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  • Writer's pictureRebecca Carpenter

Making God’s House a Home

On February 18, 2021, the Carolina Conference hosted a Zoom presentation on reclaiming church members entitled, “Making God’s House a Home.” Over 70 people joined the virtual event to hear Jim Davidson, executive secretary for the Southern Union Conference. The information he shared was eye-opening and caused a moment of soul searching and reflection for each listener.

Davidson shared that people just don’t wake up and say, “This church that I’ve been going to for 15 years, I just don’t want to be there anymore.” It’s a process. And there are as many reasons for leaving as there are people who leave.

Some of those reasons include:

· Theological differences such as music, worship style, applause in church and eating out on Sabbath can become a point of contention

· Unrealistic expectations, such as expecting the pastor or members to be “perfect.”

· A wounded heart. They have been hurt by someone in the church.

· Unequally yoked. Of those individuals who marry a non-Adventist, 70% end up leaving the church.

· Not being involved in the work of the church. This leaves them on the “drop-out track.” Anyone who decides to “take a year off” is putting off a danger signal.

· Guilt. Bad habits that keep them away.

Most of the people who leave the Adventist church still have a strong connection, and only one in six end up joining another denomination. Most plan to reenter the church later in life, which is all the more reason why this reclaiming ministry is so vital. To add to the issue, Barna studies show that a good number of faithful attendees will not come back to church after this pandemic.

The first step in reclaiming members is to truly understand grace. Less than 70% of Adventists worldwide have the assurance of salvation in their heart. Graceful churches are those who perceive prodigals as a blessing to have return. Only by love is love awakened.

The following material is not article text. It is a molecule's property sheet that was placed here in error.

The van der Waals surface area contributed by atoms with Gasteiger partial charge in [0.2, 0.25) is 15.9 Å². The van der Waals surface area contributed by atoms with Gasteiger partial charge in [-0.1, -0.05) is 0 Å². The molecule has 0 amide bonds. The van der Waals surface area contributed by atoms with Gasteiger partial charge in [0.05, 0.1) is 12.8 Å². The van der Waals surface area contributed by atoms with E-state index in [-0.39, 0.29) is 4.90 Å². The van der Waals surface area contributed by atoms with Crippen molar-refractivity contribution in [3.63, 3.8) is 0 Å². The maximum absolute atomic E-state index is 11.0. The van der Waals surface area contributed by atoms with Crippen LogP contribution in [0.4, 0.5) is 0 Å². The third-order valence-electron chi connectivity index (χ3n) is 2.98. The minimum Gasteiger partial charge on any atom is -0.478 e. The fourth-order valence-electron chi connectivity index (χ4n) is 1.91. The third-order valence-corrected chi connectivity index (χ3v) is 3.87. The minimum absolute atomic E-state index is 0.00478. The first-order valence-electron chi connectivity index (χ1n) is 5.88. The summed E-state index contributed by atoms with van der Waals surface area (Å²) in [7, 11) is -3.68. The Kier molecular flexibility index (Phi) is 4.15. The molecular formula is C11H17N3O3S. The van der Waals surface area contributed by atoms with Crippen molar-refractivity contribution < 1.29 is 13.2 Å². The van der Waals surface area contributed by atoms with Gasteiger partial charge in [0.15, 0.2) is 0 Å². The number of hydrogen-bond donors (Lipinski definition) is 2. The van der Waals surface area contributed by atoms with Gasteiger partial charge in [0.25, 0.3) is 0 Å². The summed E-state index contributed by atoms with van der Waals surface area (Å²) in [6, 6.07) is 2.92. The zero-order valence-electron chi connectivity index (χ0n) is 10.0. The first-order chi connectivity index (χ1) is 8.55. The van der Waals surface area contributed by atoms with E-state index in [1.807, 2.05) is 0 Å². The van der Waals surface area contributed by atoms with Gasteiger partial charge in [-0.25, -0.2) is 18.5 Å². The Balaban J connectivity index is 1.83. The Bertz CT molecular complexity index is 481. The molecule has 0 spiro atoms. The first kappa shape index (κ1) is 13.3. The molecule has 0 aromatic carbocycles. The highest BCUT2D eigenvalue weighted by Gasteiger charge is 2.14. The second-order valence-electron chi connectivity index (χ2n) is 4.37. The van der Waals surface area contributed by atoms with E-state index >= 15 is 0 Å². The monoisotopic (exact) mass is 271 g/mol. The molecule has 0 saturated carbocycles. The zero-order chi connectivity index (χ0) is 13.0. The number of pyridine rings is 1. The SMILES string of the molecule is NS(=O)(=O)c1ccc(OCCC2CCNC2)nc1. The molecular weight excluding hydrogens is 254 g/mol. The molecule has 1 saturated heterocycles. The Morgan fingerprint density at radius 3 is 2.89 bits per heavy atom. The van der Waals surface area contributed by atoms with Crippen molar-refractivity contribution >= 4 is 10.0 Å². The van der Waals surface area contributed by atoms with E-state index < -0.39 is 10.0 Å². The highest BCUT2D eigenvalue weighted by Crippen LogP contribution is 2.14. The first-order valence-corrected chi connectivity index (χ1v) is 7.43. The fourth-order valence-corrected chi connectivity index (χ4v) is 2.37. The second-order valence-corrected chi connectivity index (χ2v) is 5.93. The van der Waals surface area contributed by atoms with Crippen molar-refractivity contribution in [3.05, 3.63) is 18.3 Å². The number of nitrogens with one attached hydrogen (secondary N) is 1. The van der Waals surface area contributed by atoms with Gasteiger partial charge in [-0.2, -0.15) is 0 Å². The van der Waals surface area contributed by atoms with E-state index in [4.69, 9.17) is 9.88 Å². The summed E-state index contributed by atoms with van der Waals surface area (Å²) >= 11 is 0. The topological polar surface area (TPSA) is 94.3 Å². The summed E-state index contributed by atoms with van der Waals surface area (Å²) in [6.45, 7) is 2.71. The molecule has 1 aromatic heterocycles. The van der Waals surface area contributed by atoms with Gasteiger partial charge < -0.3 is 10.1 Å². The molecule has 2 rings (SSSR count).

We need to be more than “Foyer friendly.” If we can be just 1/10 as loving as Jesus, people will be drawn to the church. A Christlike life is the most powerful argument for Christianity. People will be much less likely to believe what the minister preaches, but instead what the church lives.

Keep in touch—be aware. It is a lot easier to reconnect with someone who has not been there for five weeks than someone missing for five years. We cannot command or force them to return, but we can love them, and when we do, love will be a way into their heart.

They may not be friendly. They may unload all of their sadness and anger. Do not try to defend the church, but instead empathize and validate their feelings. Let the Lord work on changing their way of thinking if that is necessary.

When people do return, they are generally apprehensive about how they will be received, but we can ensure that when they do come back it is a positive and joyful experience.

More than 80% of those who leave say they have never been contacted after leaving the church. If they are important to God, they need to be important to us. They are not numbers, or a project, they are of infinite worth.

— Rebecca Carpenter, director of Communication for the Carolina Conference of Seventh-day Adventists

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